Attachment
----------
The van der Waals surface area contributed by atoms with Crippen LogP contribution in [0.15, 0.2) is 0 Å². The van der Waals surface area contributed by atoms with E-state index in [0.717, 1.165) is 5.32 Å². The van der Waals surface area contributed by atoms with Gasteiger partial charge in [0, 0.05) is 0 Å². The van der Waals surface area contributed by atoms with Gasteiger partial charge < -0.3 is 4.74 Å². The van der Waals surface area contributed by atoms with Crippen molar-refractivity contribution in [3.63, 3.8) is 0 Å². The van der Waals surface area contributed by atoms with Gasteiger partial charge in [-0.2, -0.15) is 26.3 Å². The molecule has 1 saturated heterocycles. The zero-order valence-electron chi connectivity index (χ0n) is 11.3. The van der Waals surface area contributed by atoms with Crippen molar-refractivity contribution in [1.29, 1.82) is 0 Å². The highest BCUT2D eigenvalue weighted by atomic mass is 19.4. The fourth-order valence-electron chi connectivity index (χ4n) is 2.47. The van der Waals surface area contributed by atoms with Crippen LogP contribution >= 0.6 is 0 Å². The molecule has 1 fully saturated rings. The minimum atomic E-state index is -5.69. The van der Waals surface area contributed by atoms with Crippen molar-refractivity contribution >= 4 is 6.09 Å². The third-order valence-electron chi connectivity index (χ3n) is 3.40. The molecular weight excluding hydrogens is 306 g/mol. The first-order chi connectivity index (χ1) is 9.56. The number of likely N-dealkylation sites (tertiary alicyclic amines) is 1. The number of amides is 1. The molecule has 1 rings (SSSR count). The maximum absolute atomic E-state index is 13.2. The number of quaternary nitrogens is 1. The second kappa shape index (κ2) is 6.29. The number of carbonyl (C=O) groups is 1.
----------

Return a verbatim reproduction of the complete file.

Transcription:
The van der Waals surface area contributed by atoms with Crippen LogP contribution in [0.15, 0.2) is 0 Å². The van der Waals surface area contributed by atoms with E-state index in [0.717, 1.165) is 5.32 Å². The van der Waals surface area contributed by atoms with Gasteiger partial charge in [0, 0.05) is 0 Å². The van der Waals surface area contributed by atoms with Gasteiger partial charge < -0.3 is 4.74 Å². The van der Waals surface area contributed by atoms with Crippen molar-refractivity contribution in [3.63, 3.8) is 0 Å². The van der Waals surface area contributed by atoms with Gasteiger partial charge in [-0.2, -0.15) is 26.3 Å². The molecule has 1 saturated heterocycles. The zero-order valence-electron chi connectivity index (χ0n) is 11.3. The van der Waals surface area contributed by atoms with Crippen molar-refractivity contribution in [1.29, 1.82) is 0 Å². The highest BCUT2D eigenvalue weighted by atomic mass is 19.4. The fourth-order valence-electron chi connectivity index (χ4n) is 2.47. The van der Waals surface area contributed by atoms with Crippen LogP contribution >= 0.6 is 0 Å². The molecule has 1 fully saturated rings. The minimum atomic E-state index is -5.69. The van der Waals surface area contributed by atoms with Crippen molar-refractivity contribution >= 4 is 6.09 Å². The third-order valence-electron chi connectivity index (χ3n) is 3.40. The molecular weight excluding hydrogens is 306 g/mol. The first-order chi connectivity index (χ1) is 9.56. The number of likely N-dealkylation sites (tertiary alicyclic amines) is 1. The number of amides is 1. The molecule has 1 rings (SSSR count). The maximum absolute atomic E-state index is 13.2. The number of quaternary nitrogens is 1. The second kappa shape index (κ2) is 6.29. The number of carbonyl (C=O) groups is 1.